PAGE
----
Boston Home

A Rhode Island Artist Paints Timeless Landscapes From a Lace Mill

Amy Wynne extracts colors, shapes, and words from the natural landscapes she loves, then puts them back together in flat, saturated hues, free of fuss.

Arcs of the Pamet Snake through Lush Green Spartina Peat Mounds Emerging, $1600. / Courtesy photo

“Back at the Academy, you’d never say, ‘I’m going to Italy to paint the landscape,’” Amy Wynne says. “There was total devotion to the figure.” The third-generation artist, who works out of a former lace mill in Pawtucket, Rhode Island, is referring to the New York Academy of Art, where she earned her MFA in painting and drawing and where Renaissance techniques and anatomy are de rigueur. These days, Wynne unapologetically embraces the landscape, be it Tuscany or the Outer Cape, paint box in hand. “I walk wherever my feet take me, slowing down to witness nature and connect with the places I love,” she says.

Arcs of the Pamet Snake through Lush Green Spartina Peat Mounds Emerging, $1600. / Courtesy photo

When Wynne first strayed from the figure, she would set up an easel and paint the vista. Now, she moves through the landscape, letting it seep into her soul. She is an explorer who interacts with her surroundings, collecting data: snippets of color, shapes, and words. Awed by a particular color, Wynne mixes it in paint and brushes a bit on paper so she can recreate it later. She sketches silhouettes that strike her—maybe negative space between two scrub pines or a curve of coastal trail. A scene might elicit poetic phrases; those go into a notebook. Everything is carefully notated—Pebble, Pamet River, 4:02 p.m., June 28. “These different viewpoints, mediums, and systems of presence help me map my experience in nature,” she says.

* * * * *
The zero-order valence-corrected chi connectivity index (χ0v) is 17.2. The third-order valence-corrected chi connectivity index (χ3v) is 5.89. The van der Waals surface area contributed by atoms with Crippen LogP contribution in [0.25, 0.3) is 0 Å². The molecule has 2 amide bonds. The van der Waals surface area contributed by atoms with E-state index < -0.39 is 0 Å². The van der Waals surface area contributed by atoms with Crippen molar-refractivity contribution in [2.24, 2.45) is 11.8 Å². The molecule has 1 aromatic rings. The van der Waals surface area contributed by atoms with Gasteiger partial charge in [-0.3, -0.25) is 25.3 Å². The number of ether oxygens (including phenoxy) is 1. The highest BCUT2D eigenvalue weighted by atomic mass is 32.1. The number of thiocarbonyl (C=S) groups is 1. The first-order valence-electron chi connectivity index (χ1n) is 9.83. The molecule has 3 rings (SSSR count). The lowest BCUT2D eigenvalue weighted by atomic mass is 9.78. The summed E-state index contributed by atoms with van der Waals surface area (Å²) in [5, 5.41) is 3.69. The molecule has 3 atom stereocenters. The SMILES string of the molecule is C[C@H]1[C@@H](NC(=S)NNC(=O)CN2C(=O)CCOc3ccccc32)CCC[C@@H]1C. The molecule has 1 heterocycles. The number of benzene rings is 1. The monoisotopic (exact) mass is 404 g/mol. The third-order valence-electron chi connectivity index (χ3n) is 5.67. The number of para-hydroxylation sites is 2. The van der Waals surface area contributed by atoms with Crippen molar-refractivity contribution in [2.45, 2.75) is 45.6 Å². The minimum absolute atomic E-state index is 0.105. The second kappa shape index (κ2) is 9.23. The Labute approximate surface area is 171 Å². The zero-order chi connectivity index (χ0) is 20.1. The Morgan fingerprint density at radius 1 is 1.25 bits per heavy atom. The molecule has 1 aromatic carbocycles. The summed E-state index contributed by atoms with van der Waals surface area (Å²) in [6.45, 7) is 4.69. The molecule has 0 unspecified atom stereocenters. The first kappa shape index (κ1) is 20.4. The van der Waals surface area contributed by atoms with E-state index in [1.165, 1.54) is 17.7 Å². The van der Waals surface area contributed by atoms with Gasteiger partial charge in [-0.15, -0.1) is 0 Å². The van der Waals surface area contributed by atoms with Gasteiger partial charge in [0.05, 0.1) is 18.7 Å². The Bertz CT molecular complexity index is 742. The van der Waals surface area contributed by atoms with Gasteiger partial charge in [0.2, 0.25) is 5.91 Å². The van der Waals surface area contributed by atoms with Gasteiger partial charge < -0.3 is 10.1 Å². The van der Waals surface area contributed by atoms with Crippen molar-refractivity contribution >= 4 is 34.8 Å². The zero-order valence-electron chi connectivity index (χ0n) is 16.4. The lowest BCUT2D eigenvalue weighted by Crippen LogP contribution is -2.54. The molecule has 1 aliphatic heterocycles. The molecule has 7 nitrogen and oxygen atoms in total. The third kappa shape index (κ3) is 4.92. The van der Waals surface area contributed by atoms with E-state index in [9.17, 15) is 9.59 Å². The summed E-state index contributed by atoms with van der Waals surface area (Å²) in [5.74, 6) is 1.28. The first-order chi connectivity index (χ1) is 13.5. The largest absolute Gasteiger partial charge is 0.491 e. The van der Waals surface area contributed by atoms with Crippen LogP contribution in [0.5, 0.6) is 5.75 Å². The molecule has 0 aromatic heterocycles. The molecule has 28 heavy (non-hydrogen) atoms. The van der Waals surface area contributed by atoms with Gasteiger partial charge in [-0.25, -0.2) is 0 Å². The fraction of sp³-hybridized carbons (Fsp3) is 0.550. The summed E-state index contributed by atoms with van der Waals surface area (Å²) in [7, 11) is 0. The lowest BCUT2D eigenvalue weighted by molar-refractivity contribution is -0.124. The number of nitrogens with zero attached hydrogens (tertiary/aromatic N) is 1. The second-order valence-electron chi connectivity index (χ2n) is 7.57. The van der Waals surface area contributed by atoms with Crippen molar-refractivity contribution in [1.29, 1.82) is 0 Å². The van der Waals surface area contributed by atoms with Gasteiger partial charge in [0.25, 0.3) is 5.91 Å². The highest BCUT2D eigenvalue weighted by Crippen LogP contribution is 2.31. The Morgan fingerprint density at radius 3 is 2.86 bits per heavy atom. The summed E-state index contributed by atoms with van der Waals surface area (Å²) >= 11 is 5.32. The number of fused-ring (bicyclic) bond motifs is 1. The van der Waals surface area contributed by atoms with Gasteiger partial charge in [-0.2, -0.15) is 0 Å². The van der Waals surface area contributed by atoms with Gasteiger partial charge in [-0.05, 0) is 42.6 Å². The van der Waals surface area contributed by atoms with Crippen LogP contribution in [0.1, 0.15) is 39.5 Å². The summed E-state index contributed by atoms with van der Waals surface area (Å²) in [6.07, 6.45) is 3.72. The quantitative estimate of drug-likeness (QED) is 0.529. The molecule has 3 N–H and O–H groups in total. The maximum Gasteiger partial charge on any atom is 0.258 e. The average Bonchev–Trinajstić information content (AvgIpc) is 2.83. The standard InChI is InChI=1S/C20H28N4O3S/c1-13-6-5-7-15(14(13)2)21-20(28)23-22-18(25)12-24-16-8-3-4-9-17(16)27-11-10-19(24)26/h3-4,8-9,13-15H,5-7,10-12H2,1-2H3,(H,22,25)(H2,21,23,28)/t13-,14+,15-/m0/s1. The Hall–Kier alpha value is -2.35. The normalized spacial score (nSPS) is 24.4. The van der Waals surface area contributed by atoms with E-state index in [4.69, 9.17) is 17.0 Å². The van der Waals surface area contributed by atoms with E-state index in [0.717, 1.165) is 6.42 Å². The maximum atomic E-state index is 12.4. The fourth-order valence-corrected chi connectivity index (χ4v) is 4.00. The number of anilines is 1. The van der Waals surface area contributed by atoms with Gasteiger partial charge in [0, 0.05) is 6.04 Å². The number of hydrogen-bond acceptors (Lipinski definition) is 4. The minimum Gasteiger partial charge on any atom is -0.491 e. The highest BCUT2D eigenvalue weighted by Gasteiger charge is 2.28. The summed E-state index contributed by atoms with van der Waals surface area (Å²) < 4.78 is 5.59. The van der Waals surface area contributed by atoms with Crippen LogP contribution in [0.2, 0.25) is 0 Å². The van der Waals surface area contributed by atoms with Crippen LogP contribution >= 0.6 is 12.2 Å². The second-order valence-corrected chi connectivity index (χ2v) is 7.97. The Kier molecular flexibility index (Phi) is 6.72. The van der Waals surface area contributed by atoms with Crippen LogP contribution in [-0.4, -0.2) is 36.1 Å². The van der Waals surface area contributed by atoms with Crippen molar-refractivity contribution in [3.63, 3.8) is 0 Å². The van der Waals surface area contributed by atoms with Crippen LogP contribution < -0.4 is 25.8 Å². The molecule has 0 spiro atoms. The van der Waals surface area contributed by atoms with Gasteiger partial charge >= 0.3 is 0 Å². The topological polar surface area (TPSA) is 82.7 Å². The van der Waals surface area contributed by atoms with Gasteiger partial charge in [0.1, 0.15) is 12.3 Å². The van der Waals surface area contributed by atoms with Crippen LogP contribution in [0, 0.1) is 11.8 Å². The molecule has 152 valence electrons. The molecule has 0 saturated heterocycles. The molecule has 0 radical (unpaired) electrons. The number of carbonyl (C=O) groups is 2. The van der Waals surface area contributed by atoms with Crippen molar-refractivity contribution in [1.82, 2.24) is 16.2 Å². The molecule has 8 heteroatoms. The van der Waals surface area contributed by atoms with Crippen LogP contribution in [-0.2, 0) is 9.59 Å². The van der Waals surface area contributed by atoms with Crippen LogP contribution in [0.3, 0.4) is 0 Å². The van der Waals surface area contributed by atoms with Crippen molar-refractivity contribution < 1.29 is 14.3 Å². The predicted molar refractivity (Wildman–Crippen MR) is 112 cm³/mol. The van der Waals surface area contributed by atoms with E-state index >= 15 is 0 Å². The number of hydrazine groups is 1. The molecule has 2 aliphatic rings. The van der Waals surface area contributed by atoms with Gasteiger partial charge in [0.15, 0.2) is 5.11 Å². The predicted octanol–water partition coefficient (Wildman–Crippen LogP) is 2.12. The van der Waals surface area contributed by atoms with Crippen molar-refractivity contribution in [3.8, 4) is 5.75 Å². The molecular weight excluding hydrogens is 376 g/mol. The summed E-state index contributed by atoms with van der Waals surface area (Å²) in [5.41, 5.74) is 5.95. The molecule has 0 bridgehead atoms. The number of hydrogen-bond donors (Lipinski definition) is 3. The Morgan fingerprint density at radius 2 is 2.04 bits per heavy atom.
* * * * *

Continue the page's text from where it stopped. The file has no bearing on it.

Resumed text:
Back in the studio, the data goes on a wall that Wynne references in creating the artwork. A single journey yields a grid of 12 colors with three lines of haiku handwritten between the rows, plus a corresponding distilled landscape composed of painted silhouettes that seem collaged onto the paper. “Each piece represents a specific meditative walk that has meaning to me,” Wynne says. “It honors what rose to the surface as magical and beautiful.”

First published in the print edition of Boston Home’s Summer 2024 issue, with the headline “Sense of Place.”